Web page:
Data from Kielder Water & Forest Park today (20 August) indicates that one of this year’s two tracked osprey juveniles. Chesters, from Nest 1A, set off on migration on this morning.

This is quite early for this part of the country, although she has been flying around a lot so has experience under her belt. You may wish to amend draft.

The nine remaining osprey chicks from this year’s breeding season are currently earning their ‘wings’ and getting set to follow her on the epic journey to Africa or Iberia.

This is the best year since 2016 with 18 eggs known to have been laid and 11 chicks surviving to be ringed. Unfortunately, Cragside, the heaviest ever chick from Nest 5A has been missing since Sunday 4th August, so the chance of her survival is slim.

This year has proved to be particularly challenging for the birds with three chicks dying on different nests due to the wet and windy weather and fledging ages were slightly above average, again, probably due to the weather, as there were days with above average rainfall and feather development is slower in damp conditions.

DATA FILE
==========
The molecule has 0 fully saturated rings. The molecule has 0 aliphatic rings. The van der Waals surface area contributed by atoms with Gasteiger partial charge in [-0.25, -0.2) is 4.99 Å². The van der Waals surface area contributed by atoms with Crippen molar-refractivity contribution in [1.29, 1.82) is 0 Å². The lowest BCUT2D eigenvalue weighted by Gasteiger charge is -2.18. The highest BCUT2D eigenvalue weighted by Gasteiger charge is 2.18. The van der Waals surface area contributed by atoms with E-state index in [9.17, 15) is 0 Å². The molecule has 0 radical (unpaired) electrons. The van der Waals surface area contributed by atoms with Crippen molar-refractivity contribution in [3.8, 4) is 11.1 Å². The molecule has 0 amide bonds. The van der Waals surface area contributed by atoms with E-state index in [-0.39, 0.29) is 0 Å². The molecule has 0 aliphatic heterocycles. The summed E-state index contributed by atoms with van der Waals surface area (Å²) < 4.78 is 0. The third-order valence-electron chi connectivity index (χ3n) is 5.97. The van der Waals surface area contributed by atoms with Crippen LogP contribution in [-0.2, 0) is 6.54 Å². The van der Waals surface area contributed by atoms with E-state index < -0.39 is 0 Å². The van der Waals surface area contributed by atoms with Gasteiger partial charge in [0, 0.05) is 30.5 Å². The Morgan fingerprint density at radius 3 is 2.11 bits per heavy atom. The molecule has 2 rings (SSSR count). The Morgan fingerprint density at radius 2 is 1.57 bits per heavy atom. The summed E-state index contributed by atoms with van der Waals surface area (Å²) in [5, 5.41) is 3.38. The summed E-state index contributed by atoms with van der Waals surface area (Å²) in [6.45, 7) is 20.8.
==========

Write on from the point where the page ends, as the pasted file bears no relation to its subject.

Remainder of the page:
Kielder Osprey Project Lead Volunteer, Joanna Dailey said: “To start seeing ospreys flying around Kielder is wonderful given the tough conditions they were born into this year. The youngsters are now gaining flying and fishing experience with the adults before they head off to sunnier climes.”

Osprey mothers usually leave on migration around the middle of this month, with the fathers and youngsters following individually at the end of August.

Enthusiasts can read this year’s timeline of activity at and watch the birds through a nest camera broadcasting at Kielder Castle Café.

The Kielder Osprey Project is a partnership between Kielder Water & Forest Park Development Trust, Forestry England, Northumberland Wildlife Trust, Northumbrian Water and Calvert Kielder.